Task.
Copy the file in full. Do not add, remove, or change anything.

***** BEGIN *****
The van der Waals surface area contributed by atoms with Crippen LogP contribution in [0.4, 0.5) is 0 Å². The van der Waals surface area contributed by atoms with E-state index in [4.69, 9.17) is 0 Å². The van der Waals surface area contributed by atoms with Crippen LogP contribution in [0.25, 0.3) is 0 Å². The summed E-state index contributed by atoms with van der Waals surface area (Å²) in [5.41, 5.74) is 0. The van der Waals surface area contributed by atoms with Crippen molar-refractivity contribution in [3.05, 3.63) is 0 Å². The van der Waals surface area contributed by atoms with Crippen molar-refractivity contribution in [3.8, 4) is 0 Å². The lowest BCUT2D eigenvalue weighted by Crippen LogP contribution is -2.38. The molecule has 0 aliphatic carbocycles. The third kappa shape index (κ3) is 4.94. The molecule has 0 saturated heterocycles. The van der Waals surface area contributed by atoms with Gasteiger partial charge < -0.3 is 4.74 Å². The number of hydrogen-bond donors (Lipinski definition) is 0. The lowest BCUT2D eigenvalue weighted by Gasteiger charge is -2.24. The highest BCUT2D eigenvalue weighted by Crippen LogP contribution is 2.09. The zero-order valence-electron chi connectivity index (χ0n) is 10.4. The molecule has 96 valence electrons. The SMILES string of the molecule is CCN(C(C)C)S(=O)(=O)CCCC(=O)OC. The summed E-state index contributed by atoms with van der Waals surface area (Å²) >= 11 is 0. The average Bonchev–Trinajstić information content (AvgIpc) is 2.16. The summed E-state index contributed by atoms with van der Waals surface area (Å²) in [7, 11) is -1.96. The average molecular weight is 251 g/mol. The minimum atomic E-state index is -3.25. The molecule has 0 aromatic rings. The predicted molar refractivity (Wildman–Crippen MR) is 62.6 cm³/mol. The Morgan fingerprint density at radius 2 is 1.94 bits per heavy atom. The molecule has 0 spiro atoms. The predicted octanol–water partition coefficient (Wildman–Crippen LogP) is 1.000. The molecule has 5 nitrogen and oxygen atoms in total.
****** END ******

The van der Waals surface area contributed by atoms with Crippen LogP contribution in [0.4, 0.5) is 0 Å². The van der Waals surface area contributed by atoms with E-state index in [4.69, 9.17) is 0 Å². The van der Waals surface area contributed by atoms with Crippen LogP contribution in [0.25, 0.3) is 0 Å². The summed E-state index contributed by atoms with van der Waals surface area (Å²) in [5.41, 5.74) is 0. The van der Waals surface area contributed by atoms with Crippen molar-refractivity contribution in [3.05, 3.63) is 0 Å². The van der Waals surface area contributed by atoms with Crippen molar-refractivity contribution in [3.8, 4) is 0 Å². The lowest BCUT2D eigenvalue weighted by Crippen LogP contribution is -2.38. The molecule has 0 aliphatic carbocycles. The third kappa shape index (κ3) is 4.94. The molecule has 0 saturated heterocycles. The van der Waals surface area contributed by atoms with Gasteiger partial charge < -0.3 is 4.74 Å². The number of hydrogen-bond donors (Lipinski definition) is 0. The lowest BCUT2D eigenvalue weighted by Gasteiger charge is -2.24. The highest BCUT2D eigenvalue weighted by Crippen LogP contribution is 2.09. The zero-order valence-electron chi connectivity index (χ0n) is 10.4. The molecule has 96 valence electrons. The SMILES string of the molecule is CCN(C(C)C)S(=O)(=O)CCCC(=O)OC. The summed E-state index contributed by atoms with van der Waals surface area (Å²) >= 11 is 0. The average Bonchev–Trinajstić information content (AvgIpc) is 2.16. The summed E-state index contributed by atoms with van der Waals surface area (Å²) in [7, 11) is -1.96. The average molecular weight is 251 g/mol. The minimum atomic E-state index is -3.25. The molecule has 0 aromatic rings. The predicted molar refractivity (Wildman–Crippen MR) is 62.6 cm³/mol. The Morgan fingerprint density at radius 2 is 1.94 bits per heavy atom. The molecule has 0 spiro atoms. The predicted octanol–water partition coefficient (Wildman–Crippen LogP) is 1.000. The molecule has 5 nitrogen and oxygen atoms in total.